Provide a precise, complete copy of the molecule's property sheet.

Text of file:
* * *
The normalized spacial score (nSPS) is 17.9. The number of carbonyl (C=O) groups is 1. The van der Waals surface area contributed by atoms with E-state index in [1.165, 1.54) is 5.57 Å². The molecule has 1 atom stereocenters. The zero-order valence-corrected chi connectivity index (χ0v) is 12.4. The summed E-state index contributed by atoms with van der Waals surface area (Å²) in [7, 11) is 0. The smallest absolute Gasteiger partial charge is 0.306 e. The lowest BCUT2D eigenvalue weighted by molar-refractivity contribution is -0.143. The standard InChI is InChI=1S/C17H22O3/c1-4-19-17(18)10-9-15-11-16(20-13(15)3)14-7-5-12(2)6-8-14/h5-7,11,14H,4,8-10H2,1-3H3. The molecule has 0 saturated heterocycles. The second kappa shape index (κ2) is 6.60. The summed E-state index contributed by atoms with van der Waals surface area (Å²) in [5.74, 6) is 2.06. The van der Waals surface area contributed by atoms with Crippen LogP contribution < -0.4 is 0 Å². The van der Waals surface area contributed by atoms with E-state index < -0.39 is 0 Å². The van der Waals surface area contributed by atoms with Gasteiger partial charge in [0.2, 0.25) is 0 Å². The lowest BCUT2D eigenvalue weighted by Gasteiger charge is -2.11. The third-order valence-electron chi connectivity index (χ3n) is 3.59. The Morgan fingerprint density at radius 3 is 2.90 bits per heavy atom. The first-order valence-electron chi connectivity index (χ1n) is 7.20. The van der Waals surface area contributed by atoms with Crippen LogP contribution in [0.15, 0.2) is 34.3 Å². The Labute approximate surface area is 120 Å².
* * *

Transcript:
The normalized spacial score (nSPS) is 17.9. The number of carbonyl (C=O) groups is 1. The van der Waals surface area contributed by atoms with E-state index in [1.165, 1.54) is 5.57 Å². The molecule has 1 atom stereocenters. The zero-order valence-corrected chi connectivity index (χ0v) is 12.4. The summed E-state index contributed by atoms with van der Waals surface area (Å²) in [7, 11) is 0. The smallest absolute Gasteiger partial charge is 0.306 e. The lowest BCUT2D eigenvalue weighted by molar-refractivity contribution is -0.143. The standard InChI is InChI=1S/C17H22O3/c1-4-19-17(18)10-9-15-11-16(20-13(15)3)14-7-5-12(2)6-8-14/h5-7,11,14H,4,8-10H2,1-3H3. The molecule has 0 saturated heterocycles. The second kappa shape index (κ2) is 6.60. The summed E-state index contributed by atoms with van der Waals surface area (Å²) in [5.74, 6) is 2.06. The van der Waals surface area contributed by atoms with Crippen LogP contribution < -0.4 is 0 Å². The van der Waals surface area contributed by atoms with E-state index < -0.39 is 0 Å². The van der Waals surface area contributed by atoms with Gasteiger partial charge in [0.2, 0.25) is 0 Å². The lowest BCUT2D eigenvalue weighted by Gasteiger charge is -2.11. The third-order valence-electron chi connectivity index (χ3n) is 3.59. The Morgan fingerprint density at radius 3 is 2.90 bits per heavy atom. The first-order valence-electron chi connectivity index (χ1n) is 7.20. The van der Waals surface area contributed by atoms with Crippen LogP contribution in [0.15, 0.2) is 34.3 Å². The Labute approximate surface area is 120 Å².